Faithfulness and Grace- Look, See, Pray

Today was a GOOD NEWS day- for me. I want to shout out “God is good!” which is, of course, true… but I must restrict myself a bit and say only that God has been good to me at this moment in time. This is not to be boastful or claim any special “holy” status, but because God is in His essential nature faithful and loving: and He gives grace not because “we deserve it” but because He CHOOSES to love the unfaithful.

I was diagnosed with bowel cancer this autumn. It was serious enough to require urgent major surgery, and our wonderful N.H.S. acted swiftly and effectively. Getting over the surgery has been painful and seems slow. But today I visited the oncologist about follow up treatment (chemotherapy). My expectation was six months of chemo.

Chemotherapy not required… the doctors think I am 85% likely to be clear of cancer; annual scans will look out for any possible regrowth. You can imagine the relief… the sense of getting your life back, the lifting of the gloomy shadow of fear and doubt.

Many people have prayed for me (I am truly grateful) and practical support and love has been showered on my life. I have felt a sense of God’s presence and known other dark moments where faith felt like a mouse squeaking in the cellar waiting the cat to pounce.

This evening I have sent the good news round to friends and family. I looked in the book of Psalms hoping to find a good “praise verse”… and I found this.

Psalm 91:14-16 (NLT)
The LORD says, “I will rescue those who love me. I will protect those who trust in my name. When they call on me, I will answer; I will be with them in trouble. I will rescue and honour them. I will reward them with a long life and give them my salvation.”

God is faithful. I do love Him, I trust Him, and I need Him. It’s just that I’m not as faithful in my faith as He is. Do I have any right to say God has blessed me? No, if I am trading with God… “Hey, God, if you scratch my back… and I’ll try to be nice and be good…”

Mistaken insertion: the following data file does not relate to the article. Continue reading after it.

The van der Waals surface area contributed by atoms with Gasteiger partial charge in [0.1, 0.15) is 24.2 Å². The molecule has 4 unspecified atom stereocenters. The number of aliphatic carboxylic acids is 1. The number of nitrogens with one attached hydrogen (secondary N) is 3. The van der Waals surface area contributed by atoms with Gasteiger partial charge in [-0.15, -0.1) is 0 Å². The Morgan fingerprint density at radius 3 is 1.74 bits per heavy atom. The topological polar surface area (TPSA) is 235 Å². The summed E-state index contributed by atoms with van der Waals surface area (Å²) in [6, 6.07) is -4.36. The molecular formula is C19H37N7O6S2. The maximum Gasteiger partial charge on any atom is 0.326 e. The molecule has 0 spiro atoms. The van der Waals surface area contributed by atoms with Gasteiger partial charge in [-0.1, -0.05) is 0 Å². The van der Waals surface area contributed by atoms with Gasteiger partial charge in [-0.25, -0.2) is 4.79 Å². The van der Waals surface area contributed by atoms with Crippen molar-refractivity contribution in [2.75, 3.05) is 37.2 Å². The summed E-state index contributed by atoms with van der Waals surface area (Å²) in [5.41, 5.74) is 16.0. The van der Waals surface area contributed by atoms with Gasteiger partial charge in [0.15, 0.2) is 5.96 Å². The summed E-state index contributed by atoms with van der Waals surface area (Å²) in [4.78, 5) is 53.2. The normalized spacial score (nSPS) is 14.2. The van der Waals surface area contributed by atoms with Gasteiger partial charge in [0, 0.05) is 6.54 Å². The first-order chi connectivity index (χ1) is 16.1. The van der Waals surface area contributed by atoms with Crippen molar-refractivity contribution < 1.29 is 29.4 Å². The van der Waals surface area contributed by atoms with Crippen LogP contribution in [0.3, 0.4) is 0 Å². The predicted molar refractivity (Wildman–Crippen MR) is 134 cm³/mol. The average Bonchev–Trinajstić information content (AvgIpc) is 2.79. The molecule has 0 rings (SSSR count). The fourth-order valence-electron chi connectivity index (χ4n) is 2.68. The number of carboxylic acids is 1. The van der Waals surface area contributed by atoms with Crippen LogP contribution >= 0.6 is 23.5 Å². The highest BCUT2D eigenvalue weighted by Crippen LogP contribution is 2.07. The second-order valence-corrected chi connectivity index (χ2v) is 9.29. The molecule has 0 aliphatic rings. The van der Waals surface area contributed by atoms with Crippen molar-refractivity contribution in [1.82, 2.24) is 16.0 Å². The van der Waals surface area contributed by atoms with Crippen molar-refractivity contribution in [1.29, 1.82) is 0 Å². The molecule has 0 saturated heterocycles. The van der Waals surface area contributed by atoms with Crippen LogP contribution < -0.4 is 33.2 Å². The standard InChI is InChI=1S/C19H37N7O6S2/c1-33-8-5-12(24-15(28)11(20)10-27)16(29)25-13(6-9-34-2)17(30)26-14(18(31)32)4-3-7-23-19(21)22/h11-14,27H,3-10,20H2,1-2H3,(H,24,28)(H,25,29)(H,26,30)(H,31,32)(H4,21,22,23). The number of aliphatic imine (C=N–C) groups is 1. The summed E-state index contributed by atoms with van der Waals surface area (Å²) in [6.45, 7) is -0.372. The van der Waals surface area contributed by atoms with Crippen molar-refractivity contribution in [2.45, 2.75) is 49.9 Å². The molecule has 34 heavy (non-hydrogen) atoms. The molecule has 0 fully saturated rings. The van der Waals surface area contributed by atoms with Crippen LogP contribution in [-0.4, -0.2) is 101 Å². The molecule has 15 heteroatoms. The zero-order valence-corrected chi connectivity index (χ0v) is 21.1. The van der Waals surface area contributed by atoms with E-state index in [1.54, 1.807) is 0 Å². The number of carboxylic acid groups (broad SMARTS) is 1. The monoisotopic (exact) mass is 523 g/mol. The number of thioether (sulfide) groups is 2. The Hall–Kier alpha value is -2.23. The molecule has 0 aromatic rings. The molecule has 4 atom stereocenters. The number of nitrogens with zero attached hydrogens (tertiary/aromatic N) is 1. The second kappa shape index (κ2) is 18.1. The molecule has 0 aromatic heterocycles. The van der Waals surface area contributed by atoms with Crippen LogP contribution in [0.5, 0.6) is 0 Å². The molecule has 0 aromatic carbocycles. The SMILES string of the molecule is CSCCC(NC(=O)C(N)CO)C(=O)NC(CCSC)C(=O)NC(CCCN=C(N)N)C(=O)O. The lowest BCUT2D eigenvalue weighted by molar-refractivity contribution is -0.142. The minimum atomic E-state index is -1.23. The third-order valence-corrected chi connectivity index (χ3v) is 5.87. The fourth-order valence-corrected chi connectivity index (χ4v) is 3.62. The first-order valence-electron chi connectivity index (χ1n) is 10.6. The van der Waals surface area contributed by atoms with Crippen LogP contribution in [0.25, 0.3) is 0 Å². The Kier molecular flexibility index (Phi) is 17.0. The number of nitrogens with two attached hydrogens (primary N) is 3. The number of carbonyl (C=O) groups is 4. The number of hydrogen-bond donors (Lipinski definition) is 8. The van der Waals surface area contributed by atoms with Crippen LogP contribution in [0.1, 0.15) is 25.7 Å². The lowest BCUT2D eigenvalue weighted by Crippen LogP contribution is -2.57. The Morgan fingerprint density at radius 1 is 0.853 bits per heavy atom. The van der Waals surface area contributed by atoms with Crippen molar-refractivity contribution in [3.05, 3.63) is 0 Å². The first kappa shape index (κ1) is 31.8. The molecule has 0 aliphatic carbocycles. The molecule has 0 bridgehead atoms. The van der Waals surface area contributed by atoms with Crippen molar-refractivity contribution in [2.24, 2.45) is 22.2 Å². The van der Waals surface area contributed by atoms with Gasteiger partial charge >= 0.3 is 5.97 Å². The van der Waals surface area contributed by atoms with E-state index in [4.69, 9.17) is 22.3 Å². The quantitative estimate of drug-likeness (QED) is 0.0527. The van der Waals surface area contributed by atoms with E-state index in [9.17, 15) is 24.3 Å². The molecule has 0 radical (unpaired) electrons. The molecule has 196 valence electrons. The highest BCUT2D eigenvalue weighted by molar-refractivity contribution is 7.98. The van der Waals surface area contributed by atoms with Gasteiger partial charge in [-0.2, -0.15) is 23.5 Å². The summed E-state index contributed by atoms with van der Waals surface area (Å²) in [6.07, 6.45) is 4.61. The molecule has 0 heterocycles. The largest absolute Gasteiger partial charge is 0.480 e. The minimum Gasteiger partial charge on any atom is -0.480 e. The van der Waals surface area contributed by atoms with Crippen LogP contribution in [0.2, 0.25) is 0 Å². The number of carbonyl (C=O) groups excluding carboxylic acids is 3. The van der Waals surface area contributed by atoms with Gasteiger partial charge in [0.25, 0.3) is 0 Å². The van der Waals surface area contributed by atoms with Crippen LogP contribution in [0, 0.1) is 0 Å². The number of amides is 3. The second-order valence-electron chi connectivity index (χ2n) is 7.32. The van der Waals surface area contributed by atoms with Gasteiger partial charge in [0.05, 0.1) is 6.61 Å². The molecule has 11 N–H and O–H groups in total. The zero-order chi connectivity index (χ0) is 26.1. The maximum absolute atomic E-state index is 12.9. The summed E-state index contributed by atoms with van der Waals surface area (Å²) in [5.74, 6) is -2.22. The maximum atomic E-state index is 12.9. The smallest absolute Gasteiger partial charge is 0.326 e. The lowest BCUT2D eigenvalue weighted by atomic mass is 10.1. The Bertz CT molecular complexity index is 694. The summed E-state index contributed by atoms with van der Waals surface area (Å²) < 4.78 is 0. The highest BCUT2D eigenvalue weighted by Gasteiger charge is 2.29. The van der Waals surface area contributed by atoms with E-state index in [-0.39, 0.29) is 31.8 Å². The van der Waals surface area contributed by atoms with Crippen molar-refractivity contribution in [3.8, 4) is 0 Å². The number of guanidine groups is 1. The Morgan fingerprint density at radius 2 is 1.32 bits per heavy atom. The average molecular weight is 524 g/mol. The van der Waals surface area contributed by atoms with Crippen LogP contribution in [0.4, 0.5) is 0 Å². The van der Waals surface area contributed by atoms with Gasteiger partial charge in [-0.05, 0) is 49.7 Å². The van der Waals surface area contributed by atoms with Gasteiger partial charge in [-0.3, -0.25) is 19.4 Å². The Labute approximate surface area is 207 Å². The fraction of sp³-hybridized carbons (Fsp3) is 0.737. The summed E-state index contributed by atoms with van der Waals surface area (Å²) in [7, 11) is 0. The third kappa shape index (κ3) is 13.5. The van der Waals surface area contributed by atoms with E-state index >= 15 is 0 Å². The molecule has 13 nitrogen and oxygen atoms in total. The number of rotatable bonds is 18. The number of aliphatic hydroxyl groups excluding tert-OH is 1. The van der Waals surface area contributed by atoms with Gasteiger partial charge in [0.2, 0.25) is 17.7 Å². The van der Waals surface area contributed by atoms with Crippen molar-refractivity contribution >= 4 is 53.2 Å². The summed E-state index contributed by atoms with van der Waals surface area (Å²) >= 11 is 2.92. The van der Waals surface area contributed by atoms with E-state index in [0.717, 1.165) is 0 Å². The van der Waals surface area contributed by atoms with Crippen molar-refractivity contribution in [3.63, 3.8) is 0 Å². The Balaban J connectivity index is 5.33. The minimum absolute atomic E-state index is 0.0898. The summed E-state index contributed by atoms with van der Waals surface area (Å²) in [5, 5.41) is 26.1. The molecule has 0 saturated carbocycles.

It doesn’t work like that.

I know my own weaknesses, and the things that trip me up. I wish I was 100% perfect but I’m not (yet).

Father God has reminded me this evening that He IS faithful, the One of eternal loving-kindness. He has also reminded me that GRACE is what is given when my faithfulness falls flat on its face. A namesake of mine, St Richard, was Bishop of Chichester from 1244 to 1253 and gave us a prayer that I treasure. It’s my faith-response to the gap between God’s faithfulness and my own.

Thanks be to you, our Lord Jesus Christ, for all the benefits which you have given us, for all the pains and insults which you have borne for us. Most merciful Redeemer, Friend and Brother, may we know you more clearly, love you more dearly, and follow you more nearly, day by day. Amen.

God has been good to me- and I really want to love Him better, and be more like Jesus. I’m depending on His faithfulness- AND still on His grace. Left to myself, I can, do, and will fail. The reason God has “been good to me” today is that HE won’t take my weakness and failures as the last word. I’m proud of having a Father like that. My hope is that more and more of us will come to know and understand and experience that Fatherly Love.

 

Grasping at Straws? Or sharing hope?

I’ve been thinking about life in this world where so much is chaotic and painful. Feeling deeply grateful that faith in Christ reminds us that we can have a hope that transcends the weight of the news, politics, homelessness and lovelessness that bombards our senses every day.
 
Every year the farmer sows in hope of a harvest. Those seeds experience dirt, cold, heat, rain, drought, storms, bugs, light and darkness. Yet still they grow and bring comfort and sustenance… after being bashed, threshed and baked! They give life to others: and some seeds who avoid the baker will be re-sown for the harvest the year after. Life wins!